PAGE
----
This plea was overruled by the judge. The relators then pleaded that this tract of 12,800 acres, called the Tonawanda reservation, was not owned by the Seneca Indians; that by a treaty made with the United States on the 20th of May, 1842, the Seneca nation of Indians had by indenture set forth in the treaty conveyed to Thomas Ludlow Ogden and Joseph Fellows this tract of land, with others; that this grant was duly confirmed by the State of Massachusetts, pursuant to the provisions of the act of cession made between that state and the State of New York, on the 16th of December, 1786; that the whole amount of the consideration stipulated by the treaty and deed had been paid by said Ogden and Fellows, and that relators were in possession under said Ogden and Fellows, and adversely to the Indians. They therefore denied the power and authority of the judge to determine their right to the lands in their possession, or to remove them, under the powers conferred by the act of assembly of New York.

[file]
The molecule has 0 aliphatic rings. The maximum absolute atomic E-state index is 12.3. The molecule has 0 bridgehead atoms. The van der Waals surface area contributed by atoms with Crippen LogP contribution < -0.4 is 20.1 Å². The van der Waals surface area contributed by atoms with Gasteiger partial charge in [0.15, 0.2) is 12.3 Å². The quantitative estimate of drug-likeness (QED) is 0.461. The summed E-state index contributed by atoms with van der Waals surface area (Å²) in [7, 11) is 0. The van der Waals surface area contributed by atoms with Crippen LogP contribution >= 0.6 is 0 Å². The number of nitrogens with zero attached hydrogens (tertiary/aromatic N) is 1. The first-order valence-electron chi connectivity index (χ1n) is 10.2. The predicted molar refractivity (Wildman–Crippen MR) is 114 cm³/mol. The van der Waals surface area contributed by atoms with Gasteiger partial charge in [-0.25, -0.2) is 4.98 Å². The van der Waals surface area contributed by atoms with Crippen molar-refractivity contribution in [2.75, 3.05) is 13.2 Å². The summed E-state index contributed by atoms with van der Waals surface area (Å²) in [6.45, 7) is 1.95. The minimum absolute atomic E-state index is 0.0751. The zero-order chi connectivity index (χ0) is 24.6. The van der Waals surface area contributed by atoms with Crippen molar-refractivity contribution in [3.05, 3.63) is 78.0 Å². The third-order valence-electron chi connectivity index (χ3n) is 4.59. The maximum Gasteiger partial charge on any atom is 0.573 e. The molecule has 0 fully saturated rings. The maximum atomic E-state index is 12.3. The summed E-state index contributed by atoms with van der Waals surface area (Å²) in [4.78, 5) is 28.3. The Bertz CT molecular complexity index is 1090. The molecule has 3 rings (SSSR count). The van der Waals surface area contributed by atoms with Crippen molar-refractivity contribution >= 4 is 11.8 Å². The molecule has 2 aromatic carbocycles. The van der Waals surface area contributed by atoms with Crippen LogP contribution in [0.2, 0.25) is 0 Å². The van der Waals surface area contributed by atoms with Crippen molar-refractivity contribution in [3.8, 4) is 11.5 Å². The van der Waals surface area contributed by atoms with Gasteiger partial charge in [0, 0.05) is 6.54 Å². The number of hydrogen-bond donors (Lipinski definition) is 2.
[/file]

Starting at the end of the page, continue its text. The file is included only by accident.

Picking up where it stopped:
After hearing the parties, the judge decided against the relators, who removed the proceedings by certiorari to the supreme court.
The record contains the testimony on both sides, and numerous documents concerning the treaty with the Seneca Indians, and also the subsequent proceedings by the officers of the government. It will not be necessary to a clear apprehension of our decision in this case to state them particularly, nor is it material to our inquiry whether the judge may have erred in his decision, that "the Seneca nation had not duly granted and conveyed the reserve in question to Ogden and Fellows."